Minor problem or true emergency
If you are ever unsure about whether your child's injury needs emergency care, treat it as an emergency. Call 911 or your local emergency medical services right away for any serious injury.
Many minor injuries can be handled at home. However, there are times when a trip to the hospital emergency department is needed. Boston Children's Hospital is open 24 hours a day, seven days a week to treat your child's emergency injuries. Roughly 50,000 patients come through Children's Emergency Department every year.
In general, take your child to an emergency room after an injury anytime you think the problem may need urgent attention, including if your child has:
- Trouble breathing, shortness of breath, or bloody sputum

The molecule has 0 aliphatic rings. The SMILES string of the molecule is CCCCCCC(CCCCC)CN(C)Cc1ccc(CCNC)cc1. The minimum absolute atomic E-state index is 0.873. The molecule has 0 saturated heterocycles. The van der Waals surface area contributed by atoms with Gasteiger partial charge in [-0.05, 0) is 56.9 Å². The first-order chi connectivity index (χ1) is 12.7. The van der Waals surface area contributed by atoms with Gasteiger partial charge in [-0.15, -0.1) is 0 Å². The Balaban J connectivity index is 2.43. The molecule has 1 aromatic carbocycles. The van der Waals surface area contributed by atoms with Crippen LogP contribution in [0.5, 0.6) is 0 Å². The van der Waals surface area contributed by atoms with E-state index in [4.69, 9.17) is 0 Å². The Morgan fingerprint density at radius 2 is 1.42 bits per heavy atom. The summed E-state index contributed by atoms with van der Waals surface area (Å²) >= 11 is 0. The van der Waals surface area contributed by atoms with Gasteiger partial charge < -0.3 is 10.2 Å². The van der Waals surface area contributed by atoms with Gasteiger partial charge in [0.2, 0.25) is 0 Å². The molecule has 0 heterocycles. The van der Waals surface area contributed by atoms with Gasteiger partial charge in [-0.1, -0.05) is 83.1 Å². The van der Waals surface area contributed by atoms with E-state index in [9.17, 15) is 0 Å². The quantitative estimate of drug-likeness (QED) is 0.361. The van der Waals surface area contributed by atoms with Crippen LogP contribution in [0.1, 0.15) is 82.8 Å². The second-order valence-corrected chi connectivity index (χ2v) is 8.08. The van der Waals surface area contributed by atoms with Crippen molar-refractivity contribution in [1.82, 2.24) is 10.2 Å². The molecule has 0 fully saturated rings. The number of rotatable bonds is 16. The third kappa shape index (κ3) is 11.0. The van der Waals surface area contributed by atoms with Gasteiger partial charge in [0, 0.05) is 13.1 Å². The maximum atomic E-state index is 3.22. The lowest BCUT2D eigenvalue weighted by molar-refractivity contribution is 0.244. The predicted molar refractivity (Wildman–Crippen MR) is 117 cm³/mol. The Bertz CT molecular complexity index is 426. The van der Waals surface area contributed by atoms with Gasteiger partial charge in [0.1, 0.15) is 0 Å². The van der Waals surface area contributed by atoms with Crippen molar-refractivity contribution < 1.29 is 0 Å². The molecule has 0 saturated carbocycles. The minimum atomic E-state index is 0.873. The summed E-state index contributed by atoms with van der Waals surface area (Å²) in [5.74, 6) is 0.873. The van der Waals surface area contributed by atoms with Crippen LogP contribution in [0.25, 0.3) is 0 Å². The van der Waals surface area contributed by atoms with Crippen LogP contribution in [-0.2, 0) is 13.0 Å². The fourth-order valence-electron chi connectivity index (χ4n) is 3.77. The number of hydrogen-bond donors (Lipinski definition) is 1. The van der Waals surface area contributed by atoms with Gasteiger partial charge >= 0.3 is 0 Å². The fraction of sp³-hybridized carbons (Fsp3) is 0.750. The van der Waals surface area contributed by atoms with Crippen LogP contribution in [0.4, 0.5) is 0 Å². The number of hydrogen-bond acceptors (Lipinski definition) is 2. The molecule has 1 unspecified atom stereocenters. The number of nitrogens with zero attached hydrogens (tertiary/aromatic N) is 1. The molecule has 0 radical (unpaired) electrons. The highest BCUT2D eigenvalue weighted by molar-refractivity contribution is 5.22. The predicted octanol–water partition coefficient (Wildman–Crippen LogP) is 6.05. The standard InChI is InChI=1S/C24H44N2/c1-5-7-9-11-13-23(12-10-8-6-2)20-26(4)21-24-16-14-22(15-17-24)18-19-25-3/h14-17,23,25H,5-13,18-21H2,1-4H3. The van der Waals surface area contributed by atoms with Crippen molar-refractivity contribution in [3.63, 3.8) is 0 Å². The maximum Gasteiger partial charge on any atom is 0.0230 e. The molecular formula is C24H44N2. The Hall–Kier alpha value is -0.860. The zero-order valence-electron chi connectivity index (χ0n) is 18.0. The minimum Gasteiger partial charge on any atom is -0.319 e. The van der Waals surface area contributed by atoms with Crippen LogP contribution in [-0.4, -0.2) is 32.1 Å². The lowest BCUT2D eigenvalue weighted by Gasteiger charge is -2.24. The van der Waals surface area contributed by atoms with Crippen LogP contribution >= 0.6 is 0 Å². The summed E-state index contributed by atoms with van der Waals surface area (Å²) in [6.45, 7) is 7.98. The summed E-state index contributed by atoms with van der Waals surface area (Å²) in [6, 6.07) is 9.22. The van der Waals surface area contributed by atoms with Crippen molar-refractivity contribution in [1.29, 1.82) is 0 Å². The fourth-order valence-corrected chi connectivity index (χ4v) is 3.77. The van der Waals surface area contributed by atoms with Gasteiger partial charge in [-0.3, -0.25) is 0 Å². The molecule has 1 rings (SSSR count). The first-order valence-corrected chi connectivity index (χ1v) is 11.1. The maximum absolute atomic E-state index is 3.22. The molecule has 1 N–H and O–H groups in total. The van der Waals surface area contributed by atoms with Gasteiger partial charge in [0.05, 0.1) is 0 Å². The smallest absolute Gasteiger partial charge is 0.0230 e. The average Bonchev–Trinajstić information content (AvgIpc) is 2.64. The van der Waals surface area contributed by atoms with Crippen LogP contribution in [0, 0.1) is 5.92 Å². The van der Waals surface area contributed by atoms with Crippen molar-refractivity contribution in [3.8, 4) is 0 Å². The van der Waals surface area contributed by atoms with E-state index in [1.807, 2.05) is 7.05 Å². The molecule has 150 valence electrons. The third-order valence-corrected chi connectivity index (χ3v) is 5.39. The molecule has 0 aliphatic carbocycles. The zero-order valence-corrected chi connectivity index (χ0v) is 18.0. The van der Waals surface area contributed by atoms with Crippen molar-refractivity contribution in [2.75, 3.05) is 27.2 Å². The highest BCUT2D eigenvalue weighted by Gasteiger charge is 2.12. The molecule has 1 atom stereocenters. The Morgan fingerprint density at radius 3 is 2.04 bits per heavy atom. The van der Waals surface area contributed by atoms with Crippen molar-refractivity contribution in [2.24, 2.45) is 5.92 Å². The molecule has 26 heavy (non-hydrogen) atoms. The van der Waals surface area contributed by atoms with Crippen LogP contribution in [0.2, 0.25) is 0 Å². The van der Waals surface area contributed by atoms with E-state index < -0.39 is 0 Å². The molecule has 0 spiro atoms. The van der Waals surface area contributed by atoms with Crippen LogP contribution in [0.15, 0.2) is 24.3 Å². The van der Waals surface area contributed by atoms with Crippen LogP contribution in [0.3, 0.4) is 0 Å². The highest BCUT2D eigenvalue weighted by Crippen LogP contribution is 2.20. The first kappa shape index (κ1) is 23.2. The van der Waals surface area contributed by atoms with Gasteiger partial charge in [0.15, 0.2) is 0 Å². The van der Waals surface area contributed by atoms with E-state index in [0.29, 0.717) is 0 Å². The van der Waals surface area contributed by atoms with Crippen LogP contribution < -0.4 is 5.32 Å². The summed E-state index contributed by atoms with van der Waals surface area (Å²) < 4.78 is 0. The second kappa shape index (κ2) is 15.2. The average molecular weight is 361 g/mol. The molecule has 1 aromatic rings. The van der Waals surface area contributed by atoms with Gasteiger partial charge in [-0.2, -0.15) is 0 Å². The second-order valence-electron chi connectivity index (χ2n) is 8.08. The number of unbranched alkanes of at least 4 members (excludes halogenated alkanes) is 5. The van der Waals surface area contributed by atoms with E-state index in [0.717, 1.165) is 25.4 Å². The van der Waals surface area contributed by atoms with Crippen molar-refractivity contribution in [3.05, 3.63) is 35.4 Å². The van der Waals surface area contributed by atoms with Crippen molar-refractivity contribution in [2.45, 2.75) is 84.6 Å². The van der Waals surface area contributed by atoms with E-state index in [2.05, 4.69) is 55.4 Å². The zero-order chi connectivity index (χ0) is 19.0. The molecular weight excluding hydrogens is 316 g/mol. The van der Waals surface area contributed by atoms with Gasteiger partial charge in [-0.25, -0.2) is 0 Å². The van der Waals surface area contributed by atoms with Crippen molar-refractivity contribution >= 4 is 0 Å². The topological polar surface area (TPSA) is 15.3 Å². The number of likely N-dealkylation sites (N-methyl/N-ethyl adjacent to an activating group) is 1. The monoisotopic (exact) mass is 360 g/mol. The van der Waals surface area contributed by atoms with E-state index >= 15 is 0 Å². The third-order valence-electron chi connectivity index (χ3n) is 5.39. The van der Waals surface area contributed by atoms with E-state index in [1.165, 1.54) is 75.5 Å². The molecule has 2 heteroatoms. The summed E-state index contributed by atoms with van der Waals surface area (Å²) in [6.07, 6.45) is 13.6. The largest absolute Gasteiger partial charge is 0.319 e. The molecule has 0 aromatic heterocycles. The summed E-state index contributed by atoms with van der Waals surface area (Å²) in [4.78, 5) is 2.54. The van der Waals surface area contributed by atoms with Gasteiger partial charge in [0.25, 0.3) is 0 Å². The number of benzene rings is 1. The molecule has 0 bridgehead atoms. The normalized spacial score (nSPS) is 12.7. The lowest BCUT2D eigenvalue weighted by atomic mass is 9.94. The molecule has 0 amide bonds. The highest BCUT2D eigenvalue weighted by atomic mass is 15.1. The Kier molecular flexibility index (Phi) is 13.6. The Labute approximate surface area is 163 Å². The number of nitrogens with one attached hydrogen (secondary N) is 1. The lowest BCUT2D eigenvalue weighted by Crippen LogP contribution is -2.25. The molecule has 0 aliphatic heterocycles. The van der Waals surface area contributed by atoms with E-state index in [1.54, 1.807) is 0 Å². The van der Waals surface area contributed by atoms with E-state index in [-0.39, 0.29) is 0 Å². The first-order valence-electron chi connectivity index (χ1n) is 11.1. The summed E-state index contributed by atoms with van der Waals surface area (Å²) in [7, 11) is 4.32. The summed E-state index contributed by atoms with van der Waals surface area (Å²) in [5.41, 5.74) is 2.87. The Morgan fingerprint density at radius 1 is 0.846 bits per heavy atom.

- Tlue or purple color to lips, skin, or nail beds
- Chest or stomach pain or pressure
- Sudden dizziness, weakness, or change in vision
- Change in mental status (such as loss of consciousness, confusion, or trouble waking)
- Animal, snake, or human bites
- Severe pain or loss of motion or sensation anywhere in the body
- Severe bleeding or bleeding that does not stop with direct pressure
- Severe burns or burns of the face
- Broken bones
- Puncture wounds
- Head, spinal cord, or eye injuries
- Signs of an allergic reaction such as hives, swelling of the face, lips, eyes, or tongue, fainting, or with trouble breathing, swallowing, or wheezing
This is a partial list. There are other problems that may require emergency care. Contact your child's physician or our Trauma Program for more information.
The Trauma Program at Boston Children's Hospital ranks among the top 10 hospitals in the nation for the volume of injured children treated. We are one of the only hospitals in the United States to earn a Level 1 Pediatric Trauma Center verification from the American College of Surgeons, indicating that Children's provide the highest level of pediatric injury care.
Once you provide First-aid treatment for your child, it is a good idea to call your child's physician to see if any follow-up care is needed.